Spaces are categorized using reviews based on accessibility as the primary filter. A green thumbs up means a space is fully accessible; a yellow traffic cone indicates it’s partially accessible; and a red thumbs down designates it as inaccessible. Google tech is integral to how the platform works. “AccessNow is built on Google Maps Platform; we’ve worked with Google Places” says Ziv. “We detect barriers and share information about accessibility, by creating indexes, openness, and transparency about an issue many people aren't’ aware enough about.”

After learning about Google for Startups Accelerator: Canada, Ziv applied to the program in February 2021. “It was an obvious opportunity to engage with Google and learn how to make the most of Google technologies,” says Ziv. “We’re very excited about our company as the first mover in this space and being able to connect with Google experts on Maps, accessibility, AI, and ML.” One of AccessNow team's top goals for their Google for Startups Accelerator: Canada experience included advancing their machine learning models to accurately predict whether or not a space is accessible based on a variety of data. “We are investing in AI and machine learning elements to develop a robust and expansive data model that becomes increasingly intelligent over time and is built for scale,” says Ziv. “We are inspired by the ethos, values and commitment that Google demonstrates in the world of accessibility.” They also hoped to leverage the program’s people skills workshops and mentorship to support their growing tech team. “Success, for us, is being able to share information about the accessibility of places around the entire world, so when other organizations are building products and services, they can access our findings,” says Ziv.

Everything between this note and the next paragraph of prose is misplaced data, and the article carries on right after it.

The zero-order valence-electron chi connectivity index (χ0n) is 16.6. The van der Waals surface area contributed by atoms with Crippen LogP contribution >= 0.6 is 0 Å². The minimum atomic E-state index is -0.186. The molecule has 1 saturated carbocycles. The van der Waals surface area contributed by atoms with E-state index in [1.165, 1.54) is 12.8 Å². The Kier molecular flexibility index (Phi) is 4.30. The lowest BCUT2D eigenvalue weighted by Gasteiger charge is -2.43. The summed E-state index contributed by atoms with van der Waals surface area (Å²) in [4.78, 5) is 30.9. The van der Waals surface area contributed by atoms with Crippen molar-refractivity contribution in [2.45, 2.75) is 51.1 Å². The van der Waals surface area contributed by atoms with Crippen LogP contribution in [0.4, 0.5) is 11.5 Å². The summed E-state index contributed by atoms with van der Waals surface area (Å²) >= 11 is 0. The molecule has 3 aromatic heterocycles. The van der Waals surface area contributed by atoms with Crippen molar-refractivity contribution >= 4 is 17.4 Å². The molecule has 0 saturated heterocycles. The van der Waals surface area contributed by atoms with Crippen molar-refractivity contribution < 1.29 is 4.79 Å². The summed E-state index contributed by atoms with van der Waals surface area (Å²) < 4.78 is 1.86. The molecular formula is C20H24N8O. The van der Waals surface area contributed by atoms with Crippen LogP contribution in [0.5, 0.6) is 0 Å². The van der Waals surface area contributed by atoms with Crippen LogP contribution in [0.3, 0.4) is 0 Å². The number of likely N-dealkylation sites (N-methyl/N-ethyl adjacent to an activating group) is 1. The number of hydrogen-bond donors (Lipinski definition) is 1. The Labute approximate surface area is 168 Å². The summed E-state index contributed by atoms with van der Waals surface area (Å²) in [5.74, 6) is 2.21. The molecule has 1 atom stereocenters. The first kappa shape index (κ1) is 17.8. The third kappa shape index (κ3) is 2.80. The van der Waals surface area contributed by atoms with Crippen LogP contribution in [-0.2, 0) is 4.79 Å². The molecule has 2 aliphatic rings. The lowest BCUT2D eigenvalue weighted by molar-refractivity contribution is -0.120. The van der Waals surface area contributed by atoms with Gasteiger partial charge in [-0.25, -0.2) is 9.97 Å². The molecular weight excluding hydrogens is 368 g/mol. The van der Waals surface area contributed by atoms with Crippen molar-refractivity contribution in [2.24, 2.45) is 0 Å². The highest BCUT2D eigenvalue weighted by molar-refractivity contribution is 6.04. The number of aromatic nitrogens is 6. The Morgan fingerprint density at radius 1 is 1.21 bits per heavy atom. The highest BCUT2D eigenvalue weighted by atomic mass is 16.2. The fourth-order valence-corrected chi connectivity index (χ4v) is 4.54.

Over the course of the 10-week program, the AccessNow team was able to advance the development of a data collection and labelling process leveraging ML and AI, validate their system and technical infrastructure with Google experts and launch a new AccessOutdoors product early. “With the help of Google for Startups Accelerator, our team drilled down on our objectives and key results (OKRs), adding focus and discipline to achieve measurable results,” said Ziv. “The exposure to the community and leadership of Google, as well as the chance to connect with other entrepreneurs in the program has been invaluable.”

AccessNow currently provides information on almost two million places in 35 countries, and is working in partnership with the Canadian government to assess the accessibility of the built environment across Canada. Ziv envisions users eventually being able to find details about any location in the world within a matter of seconds. “Everyone has some connection to accessibility—pushing a stroller over a curb cut, hearing an announcement on public transit, using an electric toothbrush, reading captions on a video or conference call, or even sending a text message — making the connection that we all benefit from accessible technologies is one of the first steps in us moving toward inclusion for everyone,” Ziv says. “We have so many opportunities to find information about anything on the planet, yet accessibility is so drastically misunderstood, or not something people are thinking about. In general, across the board, people with disabilities have been expressing for decades that there is a lack of awareness and understanding about what accessibility is and why it matters. We will continue to evolve our technology to be AI that’s driven and generated by the lived experiences of people with disabilities.”

Learn more about AccessNow